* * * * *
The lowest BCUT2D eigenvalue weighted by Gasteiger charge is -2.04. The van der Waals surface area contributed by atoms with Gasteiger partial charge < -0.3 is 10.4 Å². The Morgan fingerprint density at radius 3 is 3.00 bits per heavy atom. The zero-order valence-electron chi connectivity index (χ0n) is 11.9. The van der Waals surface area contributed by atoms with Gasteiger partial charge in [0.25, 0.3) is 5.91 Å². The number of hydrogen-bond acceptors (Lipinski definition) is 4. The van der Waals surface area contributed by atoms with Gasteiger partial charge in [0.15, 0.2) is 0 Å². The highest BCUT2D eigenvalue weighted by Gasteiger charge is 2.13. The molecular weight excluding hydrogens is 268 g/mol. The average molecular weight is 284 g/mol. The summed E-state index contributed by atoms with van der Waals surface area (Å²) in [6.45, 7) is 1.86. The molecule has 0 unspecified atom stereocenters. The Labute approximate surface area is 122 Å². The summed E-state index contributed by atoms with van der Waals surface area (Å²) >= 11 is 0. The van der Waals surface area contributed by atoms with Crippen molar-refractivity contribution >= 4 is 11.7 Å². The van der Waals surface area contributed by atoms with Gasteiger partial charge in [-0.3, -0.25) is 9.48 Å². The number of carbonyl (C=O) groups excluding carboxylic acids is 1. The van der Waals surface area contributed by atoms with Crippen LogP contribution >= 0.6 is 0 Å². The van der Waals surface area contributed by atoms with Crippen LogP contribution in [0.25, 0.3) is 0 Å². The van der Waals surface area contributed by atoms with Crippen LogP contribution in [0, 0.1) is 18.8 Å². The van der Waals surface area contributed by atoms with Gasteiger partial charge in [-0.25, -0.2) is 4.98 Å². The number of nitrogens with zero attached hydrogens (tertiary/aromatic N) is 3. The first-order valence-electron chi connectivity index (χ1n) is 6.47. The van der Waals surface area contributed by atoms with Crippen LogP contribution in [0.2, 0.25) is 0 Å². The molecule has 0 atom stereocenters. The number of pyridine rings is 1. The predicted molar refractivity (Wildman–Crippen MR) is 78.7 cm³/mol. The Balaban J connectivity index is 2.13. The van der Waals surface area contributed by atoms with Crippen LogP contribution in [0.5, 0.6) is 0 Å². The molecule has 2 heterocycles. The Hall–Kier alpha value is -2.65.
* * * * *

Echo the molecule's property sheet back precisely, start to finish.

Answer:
The lowest BCUT2D eigenvalue weighted by Gasteiger charge is -2.04. The van der Waals surface area contributed by atoms with Gasteiger partial charge < -0.3 is 10.4 Å². The Morgan fingerprint density at radius 3 is 3.00 bits per heavy atom. The zero-order valence-electron chi connectivity index (χ0n) is 11.9. The van der Waals surface area contributed by atoms with Gasteiger partial charge in [0.25, 0.3) is 5.91 Å². The number of hydrogen-bond acceptors (Lipinski definition) is 4. The van der Waals surface area contributed by atoms with Gasteiger partial charge in [0.15, 0.2) is 0 Å². The highest BCUT2D eigenvalue weighted by Gasteiger charge is 2.13. The molecular weight excluding hydrogens is 268 g/mol. The average molecular weight is 284 g/mol. The summed E-state index contributed by atoms with van der Waals surface area (Å²) in [6.45, 7) is 1.86. The molecule has 0 unspecified atom stereocenters. The Labute approximate surface area is 122 Å². The summed E-state index contributed by atoms with van der Waals surface area (Å²) >= 11 is 0. The van der Waals surface area contributed by atoms with Crippen molar-refractivity contribution >= 4 is 11.7 Å². The van der Waals surface area contributed by atoms with Gasteiger partial charge in [-0.3, -0.25) is 9.48 Å². The number of carbonyl (C=O) groups excluding carboxylic acids is 1. The van der Waals surface area contributed by atoms with Crippen LogP contribution >= 0.6 is 0 Å². The van der Waals surface area contributed by atoms with Crippen LogP contribution in [0.25, 0.3) is 0 Å². The van der Waals surface area contributed by atoms with Crippen LogP contribution in [0, 0.1) is 18.8 Å². The van der Waals surface area contributed by atoms with Gasteiger partial charge in [-0.25, -0.2) is 4.98 Å². The number of nitrogens with zero attached hydrogens (tertiary/aromatic N) is 3. The first-order valence-electron chi connectivity index (χ1n) is 6.47. The van der Waals surface area contributed by atoms with Crippen LogP contribution in [0.2, 0.25) is 0 Å². The molecule has 0 atom stereocenters. The number of pyridine rings is 1. The predicted molar refractivity (Wildman–Crippen MR) is 78.7 cm³/mol. The Balaban J connectivity index is 2.13. The van der Waals surface area contributed by atoms with Crippen LogP contribution in [0.5, 0.6) is 0 Å². The molecule has 2 heterocycles. The Hall–Kier alpha value is -2.65.